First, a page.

Virginia Tech Memorial Photos

Discussion in '35mm Cameras' started by Mark², Apr 18, 2007.

  1. Mark²

    Mark² Guest

    Hello to all R.P.D, 35mm, and SLR contributors,

    Everyone has something to say about this tragedy, but eventually, words
    begin to all run together until they lose some of their meaning. Sometimes
    a photo can express a thought or sentiment far more clearly, so this is my
    initial contribution, and I hope you'll share yours (read below):
    http://www.pbase.com/markuson/image/77343740/original
    http://www.pbase.com/markuson/image/77343743/original
    http://www.pbase.com/markuson/image/77343744/original
    http://www.pbase.com/markuson/image/77343746/original

    These will not all be my photos, but photos by others as well. Three of
    these shots were taken by my dad.

    **If you have an appropriate photo you'd like posted here, send a reduced
    version (about 800 pixels in the long dimension or so, about 100-200kb) to
    the e-mail address noted in the gallery description, and I'll do my best to
    post it. Here's another version of my e-mail: mjmorgan(the number TWO)at
    cox.net. :)

    They don't have to be perfect photos, or even close to perfect. -Maybe just
    an you think fits in some way, however minor. Please name the file using
    your first name and I'll leave that under each photo. Or...if you don't
    want your name there, name it something else. Just send something.

    You never know what impact little things may have, so give it a go...
    Take care, and I hope to hear from you.

    -Mark
     
    Mark², Apr 18, 2007
    #1
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  2. Mark²

    Mark² Guest

    Mark², Apr 18, 2007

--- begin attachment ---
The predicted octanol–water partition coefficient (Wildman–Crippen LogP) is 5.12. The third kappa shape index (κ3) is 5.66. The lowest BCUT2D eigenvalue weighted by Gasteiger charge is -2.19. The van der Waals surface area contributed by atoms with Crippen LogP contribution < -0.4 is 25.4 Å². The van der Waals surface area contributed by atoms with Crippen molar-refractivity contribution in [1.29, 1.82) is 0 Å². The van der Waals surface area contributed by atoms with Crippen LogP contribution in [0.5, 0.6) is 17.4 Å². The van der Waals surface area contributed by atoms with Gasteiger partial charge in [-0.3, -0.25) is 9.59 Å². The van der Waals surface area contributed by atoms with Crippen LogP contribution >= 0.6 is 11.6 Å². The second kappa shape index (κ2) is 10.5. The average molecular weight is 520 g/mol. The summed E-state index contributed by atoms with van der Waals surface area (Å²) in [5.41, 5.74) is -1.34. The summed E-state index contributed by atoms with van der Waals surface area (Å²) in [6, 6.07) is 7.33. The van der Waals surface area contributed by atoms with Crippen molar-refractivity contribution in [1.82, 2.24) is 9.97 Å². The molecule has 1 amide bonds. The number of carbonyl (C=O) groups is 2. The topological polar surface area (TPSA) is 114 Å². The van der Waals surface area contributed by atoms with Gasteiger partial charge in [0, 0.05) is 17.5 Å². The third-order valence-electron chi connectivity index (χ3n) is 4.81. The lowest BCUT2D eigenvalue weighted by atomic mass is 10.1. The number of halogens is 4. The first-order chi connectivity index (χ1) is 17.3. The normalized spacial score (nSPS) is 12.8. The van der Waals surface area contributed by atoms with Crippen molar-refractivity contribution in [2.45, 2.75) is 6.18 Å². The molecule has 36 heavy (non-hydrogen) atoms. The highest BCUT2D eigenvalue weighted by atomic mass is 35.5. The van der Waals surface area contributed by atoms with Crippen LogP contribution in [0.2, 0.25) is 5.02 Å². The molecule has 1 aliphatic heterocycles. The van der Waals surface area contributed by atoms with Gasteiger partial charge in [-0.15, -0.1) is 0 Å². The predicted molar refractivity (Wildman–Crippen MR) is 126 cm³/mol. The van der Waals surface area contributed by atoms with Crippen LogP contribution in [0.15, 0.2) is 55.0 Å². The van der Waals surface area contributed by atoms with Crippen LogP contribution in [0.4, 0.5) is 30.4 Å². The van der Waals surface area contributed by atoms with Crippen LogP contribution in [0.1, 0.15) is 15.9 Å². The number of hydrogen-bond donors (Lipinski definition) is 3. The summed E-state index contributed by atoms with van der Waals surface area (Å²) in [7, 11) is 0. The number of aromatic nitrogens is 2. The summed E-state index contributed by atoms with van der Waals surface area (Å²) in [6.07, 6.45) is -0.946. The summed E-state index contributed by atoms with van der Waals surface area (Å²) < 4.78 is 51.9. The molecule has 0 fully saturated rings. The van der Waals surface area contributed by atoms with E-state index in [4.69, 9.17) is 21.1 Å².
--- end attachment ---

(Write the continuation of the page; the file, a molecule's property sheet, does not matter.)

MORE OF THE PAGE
#2
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  3. Mark²

    Joseph Kewfi Guest

    Everyone has something to say about this tragedy, but eventually, words
    Just remember folks, the more guns - the safer everyone is. That's why the
    United States is the safest and most secure country in the world today. If I
    had a vote it would be for mandatory arming of all citizens at all times,
    with criminalisation of those who are not packing. I bet the American Rifle
    Association would back this one, they're about as powerful as the Jewish
    lobby so this idea could definitely fly.

    Just think, if every student was packing this massacre would never have
    happened dontcha think? and why o why are there not ammunition dispensing
    machines on campus, they have condom machines don't they? just what the hell
    is wrong with the world today, bullets save lives not just condoms!

    There's only one thing you lot can do at a time like this - buy more guns
    and ammo, it's the only answer. Are you with me Bill ?

    ;-)
     
    Joseph Kewfi, Apr 18, 2007
    #3
  4. Yeah, right....Whenever some maniac shoots somebody, the libs want to come
    to my house and take away my gun(s).....Makes a lot of sense, if you're an
    idiot..........
     
    William Graham, Apr 18, 2007
    #4
  5. Mark²

    Joseph Kewfi Guest

    Yeah, right....Whenever some maniac shoots somebody, the libs want to come
    Maybe you can explain, why there is more of this type of gun crime in the
    USA than in the rest of the world combined?
     
    Joseph Kewfi, Apr 18, 2007
    #5
  6. Ok.....I'll play your silly game.